THE COST of living is at an all-time high just now, so as a business owner how can you deliver a price increase announcement for your customers? Here, Simon Tushingham Jones provides key tips on how to do just that, as well as explaining an effective way in which to increase costs without losing valuable customers.
Gearing up to raise your prices may leave you feeling apprehensive. You don’t want to alienate your customers and risk churn. However, if you make sure you’re clear and open about the upcoming changes then you’ll reduce the prospect of loyal customers looking for greener pastures.
So, what exactly is a price increase announcement? It’s usually a letter or an e-mail and will do exactly as you would expect (ie inform your customers that your pricing will change).
There are many factors that indicate it’s time to make a price increase announcement to customers. These include elements such as inflation, fluctuating business costs and general business growth (among other things). Let’s dive into some of those elements and look at how they can help you in deciding if it’s time to up those prices.
Let’s say that your prices haven’t gone up in a while. This is a simple, but realistic approach to move for a price increase. Customers often visit one business because they’re used to the way that business works. That could be in regard to the services, the staff and, of course, the pricing structure. That isn’t a good reason for keeping your pricing the same because, don’t forget, a price increase can bring in a lot of new customers and strengthen your brand name.
When they’re looking for a product or service, customers will often choose to shop around. Depending on what’s offered, and the costs involved, having a cheaper rate can turn customers away. Customers want to feel like they’re realising value for money, but also that the service they’re receiving is top tier. Paying that little bit extra will showcase your quality.
As a business owner, you don’t want to be left footing the bill for any shortcomings with your expenses. As time goes on, the costs for goods and materials will increase, fuel prices may rise and your overheads will fluctuate. Your prices need to reflect the changing landscape, so sending out a price increase notice to customers based on your own costs increasing is perfectly feasible. Keep an eye on any reporting you do on a regular basis for fluctuations in your margins. This way, you can make adjustments to your pricing before it becomes a little more serious.
Looking around the market
Check out the competition. What services are they offering? Can you see a similarity? Do your competitors’ customers react positively to their pricing?
Have a look around to see what your competitors are charging and read their customers’ thoughts about pricing from their online reviews. This will help hugely when deciding to increase pricing. The ‘sweet spot’ is aiming to price competitively, while also maintaining the value of your services.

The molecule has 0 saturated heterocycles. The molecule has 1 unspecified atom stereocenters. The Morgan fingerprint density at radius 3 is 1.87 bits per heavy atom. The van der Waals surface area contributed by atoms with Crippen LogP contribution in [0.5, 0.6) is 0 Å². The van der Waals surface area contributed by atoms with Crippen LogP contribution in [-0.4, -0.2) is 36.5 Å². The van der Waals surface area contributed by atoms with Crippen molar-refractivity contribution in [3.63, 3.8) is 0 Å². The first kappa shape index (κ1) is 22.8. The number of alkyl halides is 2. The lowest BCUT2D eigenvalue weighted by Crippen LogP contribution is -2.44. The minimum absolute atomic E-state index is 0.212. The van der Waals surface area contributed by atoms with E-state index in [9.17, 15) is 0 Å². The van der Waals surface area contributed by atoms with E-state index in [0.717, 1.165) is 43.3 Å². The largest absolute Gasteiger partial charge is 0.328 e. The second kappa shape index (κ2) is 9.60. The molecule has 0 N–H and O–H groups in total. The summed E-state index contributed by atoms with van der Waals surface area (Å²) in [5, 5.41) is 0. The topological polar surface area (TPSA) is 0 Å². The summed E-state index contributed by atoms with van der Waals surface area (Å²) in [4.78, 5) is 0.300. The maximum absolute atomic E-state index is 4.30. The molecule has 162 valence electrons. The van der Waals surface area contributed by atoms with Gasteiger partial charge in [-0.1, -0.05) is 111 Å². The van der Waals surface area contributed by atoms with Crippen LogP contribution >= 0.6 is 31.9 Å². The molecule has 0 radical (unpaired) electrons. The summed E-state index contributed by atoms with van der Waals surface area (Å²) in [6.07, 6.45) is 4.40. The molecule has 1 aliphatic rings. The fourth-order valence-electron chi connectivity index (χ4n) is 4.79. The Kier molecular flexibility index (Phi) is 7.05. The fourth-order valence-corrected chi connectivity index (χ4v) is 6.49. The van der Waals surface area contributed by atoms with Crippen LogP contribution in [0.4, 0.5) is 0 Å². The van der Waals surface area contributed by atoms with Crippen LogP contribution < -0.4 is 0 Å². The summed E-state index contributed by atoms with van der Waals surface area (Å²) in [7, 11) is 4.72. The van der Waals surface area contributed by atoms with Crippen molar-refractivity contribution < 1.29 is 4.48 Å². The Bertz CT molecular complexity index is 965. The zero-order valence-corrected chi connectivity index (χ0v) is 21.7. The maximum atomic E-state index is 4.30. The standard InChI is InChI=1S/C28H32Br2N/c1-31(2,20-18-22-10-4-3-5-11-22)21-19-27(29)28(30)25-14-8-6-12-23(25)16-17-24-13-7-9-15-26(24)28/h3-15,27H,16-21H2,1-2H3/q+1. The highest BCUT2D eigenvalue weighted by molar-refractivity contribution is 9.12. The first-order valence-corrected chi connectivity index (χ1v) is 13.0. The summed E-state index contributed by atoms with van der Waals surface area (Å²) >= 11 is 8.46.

Let’s assume customers are noticing you and your brand name is spreading like wildfire. Demand for business is a fantastic reason to strike while the iron is hot. In the beginning, it’s common to start with a low pricing strategy to attract and build your customer base. However, as demand for your services increases, it’s important to stay competitive and help your bottom line. Pricing too low will only harm your business in the long run, as well as stifling the industry.
Having a competitive pricing strategy based on your own services and value is one side of the coin. The other is targeted pricing based on local competition. Your competitors will likely be checking out your business, so make sure you check out who’s in the area and think about adjusting your pricing based on similarities in service or the products they offer.
By raising your prices to align with other similar businesses in the area, you can target competitors’ customers as well. It’s a great way of killing two birds with one stone, so to speak. You’re bringing in new business and, in turn, increasing your bottom line with a price increase.
How often have you subscribed to a monthly service, like Spotify or Netflix, and after some time been notified of a price increase? Just as you expect to receive clear communication about price changes, so do customers. As a business owner you want to be transparent with your customers and build a reputation of which you can be proud. This should include organising a price increase announcement to customers well ahead of when the price increase will actually take place.